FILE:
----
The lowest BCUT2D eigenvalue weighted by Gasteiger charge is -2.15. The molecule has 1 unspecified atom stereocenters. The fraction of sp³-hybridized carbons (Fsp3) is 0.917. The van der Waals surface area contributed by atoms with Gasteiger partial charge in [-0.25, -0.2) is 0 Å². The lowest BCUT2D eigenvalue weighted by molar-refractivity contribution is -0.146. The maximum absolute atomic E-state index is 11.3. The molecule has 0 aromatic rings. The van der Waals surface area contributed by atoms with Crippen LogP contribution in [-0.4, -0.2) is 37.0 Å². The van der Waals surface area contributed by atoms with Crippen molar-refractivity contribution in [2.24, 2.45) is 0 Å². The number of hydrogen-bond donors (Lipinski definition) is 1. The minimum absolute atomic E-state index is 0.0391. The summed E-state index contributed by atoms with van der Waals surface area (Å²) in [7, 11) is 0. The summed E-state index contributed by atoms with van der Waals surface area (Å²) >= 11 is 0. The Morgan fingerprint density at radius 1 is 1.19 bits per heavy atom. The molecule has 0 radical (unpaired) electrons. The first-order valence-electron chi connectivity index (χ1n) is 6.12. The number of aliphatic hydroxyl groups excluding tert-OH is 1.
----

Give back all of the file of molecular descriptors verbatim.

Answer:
The lowest BCUT2D eigenvalue weighted by Gasteiger charge is -2.15. The molecule has 1 unspecified atom stereocenters. The fraction of sp³-hybridized carbons (Fsp3) is 0.917. The van der Waals surface area contributed by atoms with Gasteiger partial charge in [-0.25, -0.2) is 0 Å². The lowest BCUT2D eigenvalue weighted by molar-refractivity contribution is -0.146. The maximum absolute atomic E-state index is 11.3. The molecule has 0 aromatic rings. The van der Waals surface area contributed by atoms with Crippen LogP contribution in [-0.4, -0.2) is 37.0 Å². The van der Waals surface area contributed by atoms with Crippen molar-refractivity contribution in [2.24, 2.45) is 0 Å². The number of hydrogen-bond donors (Lipinski definition) is 1. The minimum absolute atomic E-state index is 0.0391. The summed E-state index contributed by atoms with van der Waals surface area (Å²) in [7, 11) is 0. The summed E-state index contributed by atoms with van der Waals surface area (Å²) >= 11 is 0. The Morgan fingerprint density at radius 1 is 1.19 bits per heavy atom. The molecule has 0 radical (unpaired) electrons. The first-order valence-electron chi connectivity index (χ1n) is 6.12. The number of aliphatic hydroxyl groups excluding tert-OH is 1.